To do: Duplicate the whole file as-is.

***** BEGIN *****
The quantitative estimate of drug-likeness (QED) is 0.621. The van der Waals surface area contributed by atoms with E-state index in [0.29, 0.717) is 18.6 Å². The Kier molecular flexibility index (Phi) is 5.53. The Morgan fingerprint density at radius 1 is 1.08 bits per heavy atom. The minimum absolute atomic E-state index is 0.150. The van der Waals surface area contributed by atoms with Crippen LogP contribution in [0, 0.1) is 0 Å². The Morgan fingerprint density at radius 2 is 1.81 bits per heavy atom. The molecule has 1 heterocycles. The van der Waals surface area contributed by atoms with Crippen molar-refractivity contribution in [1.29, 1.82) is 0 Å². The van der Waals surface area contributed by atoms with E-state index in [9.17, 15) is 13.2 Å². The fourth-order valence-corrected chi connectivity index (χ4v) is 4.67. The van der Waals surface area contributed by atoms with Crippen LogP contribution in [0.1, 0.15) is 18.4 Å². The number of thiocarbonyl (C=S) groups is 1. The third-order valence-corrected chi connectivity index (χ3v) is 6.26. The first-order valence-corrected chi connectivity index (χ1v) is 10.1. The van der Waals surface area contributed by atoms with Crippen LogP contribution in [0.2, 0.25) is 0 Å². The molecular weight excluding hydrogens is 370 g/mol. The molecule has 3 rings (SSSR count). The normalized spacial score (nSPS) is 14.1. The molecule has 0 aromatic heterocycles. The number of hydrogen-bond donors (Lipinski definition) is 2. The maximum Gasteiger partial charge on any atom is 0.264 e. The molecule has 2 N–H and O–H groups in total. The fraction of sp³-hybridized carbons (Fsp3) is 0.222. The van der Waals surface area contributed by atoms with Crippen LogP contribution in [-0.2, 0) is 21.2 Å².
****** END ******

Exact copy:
The quantitative estimate of drug-likeness (QED) is 0.621. The van der Waals surface area contributed by atoms with E-state index in [0.29, 0.717) is 18.6 Å². The Kier molecular flexibility index (Phi) is 5.53. The Morgan fingerprint density at radius 1 is 1.08 bits per heavy atom. The minimum absolute atomic E-state index is 0.150. The van der Waals surface area contributed by atoms with Crippen LogP contribution in [0, 0.1) is 0 Å². The Morgan fingerprint density at radius 2 is 1.81 bits per heavy atom. The molecule has 1 heterocycles. The van der Waals surface area contributed by atoms with Crippen molar-refractivity contribution in [1.29, 1.82) is 0 Å². The van der Waals surface area contributed by atoms with E-state index in [9.17, 15) is 13.2 Å². The fourth-order valence-corrected chi connectivity index (χ4v) is 4.67. The van der Waals surface area contributed by atoms with Crippen LogP contribution in [0.1, 0.15) is 18.4 Å². The number of thiocarbonyl (C=S) groups is 1. The third-order valence-corrected chi connectivity index (χ3v) is 6.26. The first-order valence-corrected chi connectivity index (χ1v) is 10.1. The van der Waals surface area contributed by atoms with Crippen LogP contribution in [0.2, 0.25) is 0 Å². The molecular weight excluding hydrogens is 370 g/mol. The molecule has 3 rings (SSSR count). The normalized spacial score (nSPS) is 14.1. The molecule has 0 aromatic heterocycles. The number of hydrogen-bond donors (Lipinski definition) is 2. The maximum Gasteiger partial charge on any atom is 0.264 e. The molecule has 2 N–H and O–H groups in total. The fraction of sp³-hybridized carbons (Fsp3) is 0.222. The van der Waals surface area contributed by atoms with Crippen LogP contribution in [-0.2, 0) is 21.2 Å².